Ministers are rushing to amend their new anti-trade union bill because they think the Lords will reject it

A leak shows substantial parts of the Bill are set to be re-written

Ministers privately believe many of the provisions in the Government’s new Trade Union Bill are not fit for purpose and must be changed, a leaked letter shows.

The letter, from BIS minister Nick Boles to Minister for Government Policy Oliver Letwin and Chris Grayling, the Leader of the House of Commons, suggests re-writing large sections of the legislation.

David Cameron was also copied into the letter, which was leaked to the Socialist Worker newspaper.

The Trade Union Bill includes provisions for minimum turnout thresholds for strike action, restrictions on trade union funding of political parties that would mainly affect Labour, and new red tape regarding picket lines.

The letter “seeks clearance on essential government amendments to be made at Lords committee and possible concessions to the Trade Union Bill designed to ease handling in the House of Lords”.

It warns that the “flagship” element of the bill – higher thresholds for trade unions voting for strike action – will be shot down by peers if other parts of the legislation are not made more rational.

Many members of the House of Lords raised objections to parts of the bill, which the Government claims is about making sure turnout in strike ballots is high enough to give a real mandate for as trike.

However, ministers have resisted including measures in the bill to actually raise turnout – such as online voting – and instead are simply seeking the block strikes with lower turnout.

“If ever there was some evidence the intention of this Bill was perhaps not entirely honourable, it’s in the refusal to allow electronic balloting,” crossbench peer Lord Adebowale said during a recent debate on the subject.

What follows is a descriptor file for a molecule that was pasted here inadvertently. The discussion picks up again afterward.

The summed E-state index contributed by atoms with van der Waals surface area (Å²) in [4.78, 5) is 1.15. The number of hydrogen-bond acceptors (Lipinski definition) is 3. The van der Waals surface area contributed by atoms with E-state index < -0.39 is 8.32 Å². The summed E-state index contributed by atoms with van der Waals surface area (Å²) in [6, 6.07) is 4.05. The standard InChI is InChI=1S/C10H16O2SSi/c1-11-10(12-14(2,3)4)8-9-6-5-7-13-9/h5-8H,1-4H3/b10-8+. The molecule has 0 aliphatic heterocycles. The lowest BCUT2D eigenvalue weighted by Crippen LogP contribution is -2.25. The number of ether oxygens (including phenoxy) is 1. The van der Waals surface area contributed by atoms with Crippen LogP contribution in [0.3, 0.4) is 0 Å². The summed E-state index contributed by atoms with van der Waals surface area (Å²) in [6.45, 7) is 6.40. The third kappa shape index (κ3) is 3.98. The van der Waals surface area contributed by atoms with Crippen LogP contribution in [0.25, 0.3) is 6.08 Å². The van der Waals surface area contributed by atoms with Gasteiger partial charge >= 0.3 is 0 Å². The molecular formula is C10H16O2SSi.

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Nick Boles, business minister, who is calling for revisions of the Bill

The ministerial says the Government should launch a review of e-ballots for strikes, include concessions for the Scottish and Welsh governments, who oppose the bill, and scrap the increased notice period for industrial action.

Ministers have already rowed back on a plan to force picketers to give their names to police, which Tory MP David David said resembled General Franco’s Spain.

Following the leak, TUC General Secretary Frances O’Grady welcomed ministers’ private comments about the bill.

“The TUC continues to oppose the Trade Union Bill in its entirety. However, we are pleased that ministers recognise that large parts of it are not fit for purpose,” she said.

“This letter exposes the huge legal and constitutional problems the Bill will face if it is to come into law in Scotland and Wales. And it recognises the independence of the Certification Officer is under threat.

“The changes discussed in this correspondence are important. However, they do not go far enough. While ministers are right to call for check-off arrangements to remain in Scotland and Wales, they are still planning on banning public sector employers in England from deducting union subs from payroll.

“And holding a review into electronic balloting without an end date is simply not good enough. If online balloting is safe and secure enough for the Conservatives to select their candidate for London Mayor, there can be no excuse for delaying its introduction for union members.”

A spokesperson for the Department for Business, Innovation and Skills said: "We do not comment on leaks. The Government is committed to implementing the Trade Union Bill to fairly balance the right to strike with the rights of millions of people to go about their daily lives."

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